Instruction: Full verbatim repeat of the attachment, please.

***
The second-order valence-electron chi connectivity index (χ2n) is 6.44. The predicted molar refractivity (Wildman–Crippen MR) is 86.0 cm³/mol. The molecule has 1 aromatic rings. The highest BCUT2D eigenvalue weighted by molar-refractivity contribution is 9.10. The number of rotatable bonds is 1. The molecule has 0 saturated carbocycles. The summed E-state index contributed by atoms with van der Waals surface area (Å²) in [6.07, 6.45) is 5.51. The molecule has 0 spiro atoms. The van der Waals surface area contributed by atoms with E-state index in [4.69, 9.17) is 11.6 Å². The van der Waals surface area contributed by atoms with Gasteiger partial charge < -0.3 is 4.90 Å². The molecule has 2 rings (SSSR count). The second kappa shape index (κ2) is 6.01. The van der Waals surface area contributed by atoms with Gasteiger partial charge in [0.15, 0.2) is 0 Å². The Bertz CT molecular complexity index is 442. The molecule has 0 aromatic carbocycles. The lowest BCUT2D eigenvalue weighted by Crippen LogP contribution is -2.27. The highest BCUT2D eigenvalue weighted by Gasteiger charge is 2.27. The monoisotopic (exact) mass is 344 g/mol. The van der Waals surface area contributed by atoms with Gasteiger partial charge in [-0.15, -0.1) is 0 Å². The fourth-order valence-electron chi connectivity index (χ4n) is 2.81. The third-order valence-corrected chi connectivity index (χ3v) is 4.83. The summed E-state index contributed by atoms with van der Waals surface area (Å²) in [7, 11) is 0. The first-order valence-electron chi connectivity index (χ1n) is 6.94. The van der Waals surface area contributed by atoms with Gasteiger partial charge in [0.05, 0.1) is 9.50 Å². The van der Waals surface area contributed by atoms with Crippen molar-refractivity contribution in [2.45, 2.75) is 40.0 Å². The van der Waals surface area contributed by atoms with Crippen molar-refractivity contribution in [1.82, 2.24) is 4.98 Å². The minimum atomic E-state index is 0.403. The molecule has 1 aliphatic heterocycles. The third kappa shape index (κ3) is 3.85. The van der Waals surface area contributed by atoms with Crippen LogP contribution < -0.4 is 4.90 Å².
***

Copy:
The second-order valence-electron chi connectivity index (χ2n) is 6.44. The predicted molar refractivity (Wildman–Crippen MR) is 86.0 cm³/mol. The molecule has 1 aromatic rings. The highest BCUT2D eigenvalue weighted by molar-refractivity contribution is 9.10. The number of rotatable bonds is 1. The molecule has 0 saturated carbocycles. The summed E-state index contributed by atoms with van der Waals surface area (Å²) in [6.07, 6.45) is 5.51. The molecule has 0 spiro atoms. The van der Waals surface area contributed by atoms with E-state index in [4.69, 9.17) is 11.6 Å². The van der Waals surface area contributed by atoms with Gasteiger partial charge < -0.3 is 4.90 Å². The molecule has 2 rings (SSSR count). The second kappa shape index (κ2) is 6.01. The van der Waals surface area contributed by atoms with Gasteiger partial charge in [0.15, 0.2) is 0 Å². The Bertz CT molecular complexity index is 442. The molecule has 0 aromatic carbocycles. The lowest BCUT2D eigenvalue weighted by Crippen LogP contribution is -2.27. The highest BCUT2D eigenvalue weighted by Gasteiger charge is 2.27. The monoisotopic (exact) mass is 344 g/mol. The van der Waals surface area contributed by atoms with Gasteiger partial charge in [-0.15, -0.1) is 0 Å². The fourth-order valence-electron chi connectivity index (χ4n) is 2.81. The third-order valence-corrected chi connectivity index (χ3v) is 4.83. The summed E-state index contributed by atoms with van der Waals surface area (Å²) in [7, 11) is 0. The first-order valence-electron chi connectivity index (χ1n) is 6.94. The van der Waals surface area contributed by atoms with Gasteiger partial charge in [0.05, 0.1) is 9.50 Å². The van der Waals surface area contributed by atoms with Crippen molar-refractivity contribution in [2.45, 2.75) is 40.0 Å². The van der Waals surface area contributed by atoms with Crippen molar-refractivity contribution in [1.82, 2.24) is 4.98 Å². The minimum atomic E-state index is 0.403. The molecule has 1 aliphatic heterocycles. The third kappa shape index (κ3) is 3.85. The van der Waals surface area contributed by atoms with Crippen LogP contribution < -0.4 is 4.90 Å².